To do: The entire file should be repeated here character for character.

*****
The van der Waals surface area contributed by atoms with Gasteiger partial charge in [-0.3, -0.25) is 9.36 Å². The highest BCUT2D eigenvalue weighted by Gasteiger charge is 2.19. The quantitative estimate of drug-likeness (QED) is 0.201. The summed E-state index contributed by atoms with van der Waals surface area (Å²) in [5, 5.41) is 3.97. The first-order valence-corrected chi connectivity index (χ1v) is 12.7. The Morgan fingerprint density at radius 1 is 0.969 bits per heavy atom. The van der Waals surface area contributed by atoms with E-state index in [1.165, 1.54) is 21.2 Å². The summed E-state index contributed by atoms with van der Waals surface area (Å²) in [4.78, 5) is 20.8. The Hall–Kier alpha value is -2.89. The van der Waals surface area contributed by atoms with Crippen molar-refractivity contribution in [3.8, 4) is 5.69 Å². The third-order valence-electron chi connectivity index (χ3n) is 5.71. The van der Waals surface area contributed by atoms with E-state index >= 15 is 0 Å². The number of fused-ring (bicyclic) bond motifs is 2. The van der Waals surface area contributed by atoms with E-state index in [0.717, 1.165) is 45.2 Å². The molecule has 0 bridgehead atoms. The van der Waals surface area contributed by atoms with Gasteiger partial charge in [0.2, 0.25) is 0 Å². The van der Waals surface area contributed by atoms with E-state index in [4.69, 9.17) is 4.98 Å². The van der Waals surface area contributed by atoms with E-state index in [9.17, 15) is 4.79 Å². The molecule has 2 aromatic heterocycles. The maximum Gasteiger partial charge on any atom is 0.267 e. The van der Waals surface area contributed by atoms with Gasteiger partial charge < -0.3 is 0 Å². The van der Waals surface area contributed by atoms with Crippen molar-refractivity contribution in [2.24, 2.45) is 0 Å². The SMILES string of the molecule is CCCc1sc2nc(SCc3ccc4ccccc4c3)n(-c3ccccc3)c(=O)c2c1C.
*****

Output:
The van der Waals surface area contributed by atoms with Gasteiger partial charge in [-0.3, -0.25) is 9.36 Å². The highest BCUT2D eigenvalue weighted by Gasteiger charge is 2.19. The quantitative estimate of drug-likeness (QED) is 0.201. The summed E-state index contributed by atoms with van der Waals surface area (Å²) in [5, 5.41) is 3.97. The first-order valence-corrected chi connectivity index (χ1v) is 12.7. The Morgan fingerprint density at radius 1 is 0.969 bits per heavy atom. The van der Waals surface area contributed by atoms with E-state index in [1.165, 1.54) is 21.2 Å². The summed E-state index contributed by atoms with van der Waals surface area (Å²) in [4.78, 5) is 20.8. The Hall–Kier alpha value is -2.89. The van der Waals surface area contributed by atoms with Crippen molar-refractivity contribution in [3.8, 4) is 5.69 Å². The third-order valence-electron chi connectivity index (χ3n) is 5.71. The van der Waals surface area contributed by atoms with E-state index >= 15 is 0 Å². The number of fused-ring (bicyclic) bond motifs is 2. The van der Waals surface area contributed by atoms with E-state index in [0.717, 1.165) is 45.2 Å². The molecule has 0 bridgehead atoms. The van der Waals surface area contributed by atoms with Gasteiger partial charge in [0.2, 0.25) is 0 Å². The van der Waals surface area contributed by atoms with E-state index in [4.69, 9.17) is 4.98 Å². The van der Waals surface area contributed by atoms with E-state index in [9.17, 15) is 4.79 Å². The molecule has 2 aromatic heterocycles. The maximum Gasteiger partial charge on any atom is 0.267 e. The van der Waals surface area contributed by atoms with Gasteiger partial charge < -0.3 is 0 Å². The van der Waals surface area contributed by atoms with Crippen molar-refractivity contribution in [2.24, 2.45) is 0 Å². The SMILES string of the molecule is CCCc1sc2nc(SCc3ccc4ccccc4c3)n(-c3ccccc3)c(=O)c2c1C.